Salford Civic Centre, in Swinton
|Salford and Eccles|
Swinton is a town in Lancashire, standing on gently sloping ground on the south-west side of the River Irwell, 3½ miles west-north-west of Salford, and 4¼ miles west-north-west of Manchester. It adjoins the towns of Pendlebury and Clifton. At the 2011 Census, Swinton had a population of 25,362.
For centuries Swinton was a small hamlet in the township of Worsley, ancient parish of Eccles and hundred of Salfordshire. The name Swinton is derived from the Old English "Swynton" meaning "swine town". In the High Middle Ages, Swinton was held by the religious orders of the Knights Hospitaller and Whalley Abbey. Farming was the main industry , with locals supplementing their incomes by hand-loom woollen weaving in the domestic system.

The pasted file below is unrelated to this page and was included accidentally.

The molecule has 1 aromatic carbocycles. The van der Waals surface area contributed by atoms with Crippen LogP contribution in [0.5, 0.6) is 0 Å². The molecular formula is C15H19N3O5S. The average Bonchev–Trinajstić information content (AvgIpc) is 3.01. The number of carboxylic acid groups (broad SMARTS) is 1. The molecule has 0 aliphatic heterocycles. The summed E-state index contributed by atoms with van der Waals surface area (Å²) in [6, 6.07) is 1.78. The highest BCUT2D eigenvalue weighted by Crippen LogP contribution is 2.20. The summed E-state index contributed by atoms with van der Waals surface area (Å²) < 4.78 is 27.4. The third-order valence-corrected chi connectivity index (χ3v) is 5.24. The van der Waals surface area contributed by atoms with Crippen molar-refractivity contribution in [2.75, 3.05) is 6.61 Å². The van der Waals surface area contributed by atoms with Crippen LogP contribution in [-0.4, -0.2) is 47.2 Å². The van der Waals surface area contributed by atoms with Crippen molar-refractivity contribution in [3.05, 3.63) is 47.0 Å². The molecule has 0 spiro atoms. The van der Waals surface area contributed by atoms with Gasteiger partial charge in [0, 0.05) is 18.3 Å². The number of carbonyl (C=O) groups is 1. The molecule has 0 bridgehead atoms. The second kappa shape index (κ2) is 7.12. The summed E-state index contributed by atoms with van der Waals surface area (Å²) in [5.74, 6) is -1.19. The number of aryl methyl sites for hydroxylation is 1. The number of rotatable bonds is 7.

Collieries opened in the Industrial Revolution and Swinton became an important industrial area with coal providing the fuel for the cotton spinning and brickmaking industries. Bricks from Swinton were used for industrial projects including the Bridgewater Canal, which passes Swinton to the south. The adoption of the factory system facilitated a process of unplanned urbanisation in the area, and by the mid-19th century Swinton was an important mill town and coal mining district at a convergence of factories, brickworks and a newly constructed road and railway network.
In 1817 some Swinton weavers joined in the Blanketeers' demonstration and marched to London to put their grievances to the Prince Regent. In 1842 some Swinton people took part in Chartist agitations and tried to destroy a local colliery.